|On the road back from Pindaya in 1989. |
Shortly afterwards, we overturned the car trying to avoid a bullock.
As Jeremy Clarkson, James May and Richard Hammond have discovered in the Top Gear Burma Christmas (?) special which has just been shown on BBC2, transport in Burma (also known as Myanmar) is interesting.
For instance, as a result of British colonial rule, we used to drive on the left-hand side and so all the cars are left-hand drive, but in 1970, Ne Win, the military ruler who was in charge of Burma for decades, decided out of superstition that he would make everyone switch to driving on the right as apparently we were sliding to the left politically (he also once shot at his own reflection in a mirror because he believed that would make him safe from assassination). This change made, and makes, driving in Burma slightly terrifying, as the driver can't really see the road properly.
And until recently, only military and government officials were allowed to import cars, and so new cars were relatively scarce and so the cars remained right-hand drive. My own family's cars date from the sixties and seventies and actually appreciated in value.
Because of this, I'm not sure I've actually been in a car in Burma which had a seat-belt, but the Burmese use this to our advantage. I have 16 first cousins alone and the whole family is pretty close, so expeditions are planned with military precision, by which I mean vehicles need to be pressed into service to ensure all of us get to our destination.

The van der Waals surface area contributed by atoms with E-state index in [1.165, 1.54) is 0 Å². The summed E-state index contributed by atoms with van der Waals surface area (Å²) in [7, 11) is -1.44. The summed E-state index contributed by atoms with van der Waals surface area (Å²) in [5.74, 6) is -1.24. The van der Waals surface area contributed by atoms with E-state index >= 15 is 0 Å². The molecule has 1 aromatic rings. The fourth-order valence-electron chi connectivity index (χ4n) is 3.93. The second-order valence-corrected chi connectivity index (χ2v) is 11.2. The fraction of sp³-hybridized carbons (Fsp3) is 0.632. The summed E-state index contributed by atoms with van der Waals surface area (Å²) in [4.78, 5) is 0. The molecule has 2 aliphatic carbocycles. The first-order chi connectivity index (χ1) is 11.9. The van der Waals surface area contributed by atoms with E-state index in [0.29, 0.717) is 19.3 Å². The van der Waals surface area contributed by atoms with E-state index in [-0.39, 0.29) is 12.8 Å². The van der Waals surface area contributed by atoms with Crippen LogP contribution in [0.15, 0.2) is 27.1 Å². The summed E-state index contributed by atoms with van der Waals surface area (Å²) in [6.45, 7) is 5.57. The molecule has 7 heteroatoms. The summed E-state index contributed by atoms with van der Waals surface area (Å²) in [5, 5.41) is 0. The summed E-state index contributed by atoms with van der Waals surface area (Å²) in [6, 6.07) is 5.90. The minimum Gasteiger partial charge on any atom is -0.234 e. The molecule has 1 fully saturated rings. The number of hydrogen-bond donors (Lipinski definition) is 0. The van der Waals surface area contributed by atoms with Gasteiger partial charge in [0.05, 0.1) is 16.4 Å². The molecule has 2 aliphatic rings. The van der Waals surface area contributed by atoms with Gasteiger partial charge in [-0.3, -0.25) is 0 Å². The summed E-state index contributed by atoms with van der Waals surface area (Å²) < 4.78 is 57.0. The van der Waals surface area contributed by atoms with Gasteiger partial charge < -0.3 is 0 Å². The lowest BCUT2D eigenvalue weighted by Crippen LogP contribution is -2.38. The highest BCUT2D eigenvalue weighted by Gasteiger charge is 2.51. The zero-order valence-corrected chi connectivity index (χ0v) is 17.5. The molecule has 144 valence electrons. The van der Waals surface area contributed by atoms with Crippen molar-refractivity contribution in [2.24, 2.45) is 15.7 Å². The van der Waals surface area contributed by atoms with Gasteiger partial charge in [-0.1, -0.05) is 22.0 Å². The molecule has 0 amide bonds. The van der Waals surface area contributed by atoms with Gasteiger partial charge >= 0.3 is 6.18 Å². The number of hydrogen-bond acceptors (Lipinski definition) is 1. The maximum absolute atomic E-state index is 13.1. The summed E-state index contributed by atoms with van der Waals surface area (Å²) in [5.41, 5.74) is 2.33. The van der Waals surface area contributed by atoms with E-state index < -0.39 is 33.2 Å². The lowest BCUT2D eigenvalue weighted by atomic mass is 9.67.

The lack of seatbelts lets us reduce the number of cars we need - the Burmese phrase is "shih' doh, nao' soht" which means "push forward, move back" and it describes how we sit - I'll shimmy forward and my cousin Khine will shimmy back, and that way we can get 4 people in the back of the car instead of 3.
However, my absolute favourite way to travel in Burma is in the back of a flatbed truck, which we call a pick-up. It means we can cram even more people in, as we spread out a bamboo mat, bunch up together and sit cross-legged on top.
Dangerous as hell I'm sure, but there's no finer feeling than the wind ruffling through your hair as you speed along in the back of the truck at night in the open air.
|With my mum in the back of a pick-up|
|The new road to Mandalay|
|On the road to Mogok in 1987|
|There is a bus beneath the monks|
|On the way to dinner|
|Burmese rickshaw in Mandalay, known as a "side-car"|
|With cousins in a pick-up truck|
|The chicken ladies of Popa come running to our van|
|"Try our fried chicken!"|
|A fried chicken's batty|